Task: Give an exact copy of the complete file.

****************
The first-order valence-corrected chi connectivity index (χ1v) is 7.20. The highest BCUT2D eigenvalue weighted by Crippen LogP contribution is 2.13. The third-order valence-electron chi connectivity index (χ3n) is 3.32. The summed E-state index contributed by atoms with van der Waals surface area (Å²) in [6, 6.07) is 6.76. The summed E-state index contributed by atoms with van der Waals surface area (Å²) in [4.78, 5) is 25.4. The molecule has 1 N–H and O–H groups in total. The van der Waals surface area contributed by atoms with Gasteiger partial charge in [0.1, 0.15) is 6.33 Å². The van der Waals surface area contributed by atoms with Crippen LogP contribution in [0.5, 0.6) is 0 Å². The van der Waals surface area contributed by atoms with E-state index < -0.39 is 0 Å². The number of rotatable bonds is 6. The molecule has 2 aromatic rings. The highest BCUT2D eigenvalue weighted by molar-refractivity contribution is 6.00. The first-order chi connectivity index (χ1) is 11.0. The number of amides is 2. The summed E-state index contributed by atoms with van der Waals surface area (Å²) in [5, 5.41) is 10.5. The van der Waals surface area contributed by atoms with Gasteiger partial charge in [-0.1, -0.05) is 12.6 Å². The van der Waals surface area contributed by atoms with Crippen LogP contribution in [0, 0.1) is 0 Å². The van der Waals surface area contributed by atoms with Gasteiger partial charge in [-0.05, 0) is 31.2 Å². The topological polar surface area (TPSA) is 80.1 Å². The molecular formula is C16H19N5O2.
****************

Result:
The first-order valence-corrected chi connectivity index (χ1v) is 7.20. The highest BCUT2D eigenvalue weighted by Crippen LogP contribution is 2.13. The third-order valence-electron chi connectivity index (χ3n) is 3.32. The summed E-state index contributed by atoms with van der Waals surface area (Å²) in [6, 6.07) is 6.76. The summed E-state index contributed by atoms with van der Waals surface area (Å²) in [4.78, 5) is 25.4. The molecule has 1 N–H and O–H groups in total. The van der Waals surface area contributed by atoms with Gasteiger partial charge in [0.1, 0.15) is 6.33 Å². The van der Waals surface area contributed by atoms with Crippen LogP contribution in [0.5, 0.6) is 0 Å². The van der Waals surface area contributed by atoms with E-state index < -0.39 is 0 Å². The number of rotatable bonds is 6. The molecule has 2 aromatic rings. The highest BCUT2D eigenvalue weighted by molar-refractivity contribution is 6.00. The first-order chi connectivity index (χ1) is 11.0. The number of amides is 2. The summed E-state index contributed by atoms with van der Waals surface area (Å²) in [5, 5.41) is 10.5. The van der Waals surface area contributed by atoms with Gasteiger partial charge in [-0.1, -0.05) is 12.6 Å². The van der Waals surface area contributed by atoms with Crippen LogP contribution in [0, 0.1) is 0 Å². The van der Waals surface area contributed by atoms with Gasteiger partial charge in [-0.05, 0) is 31.2 Å². The topological polar surface area (TPSA) is 80.1 Å². The molecular formula is C16H19N5O2.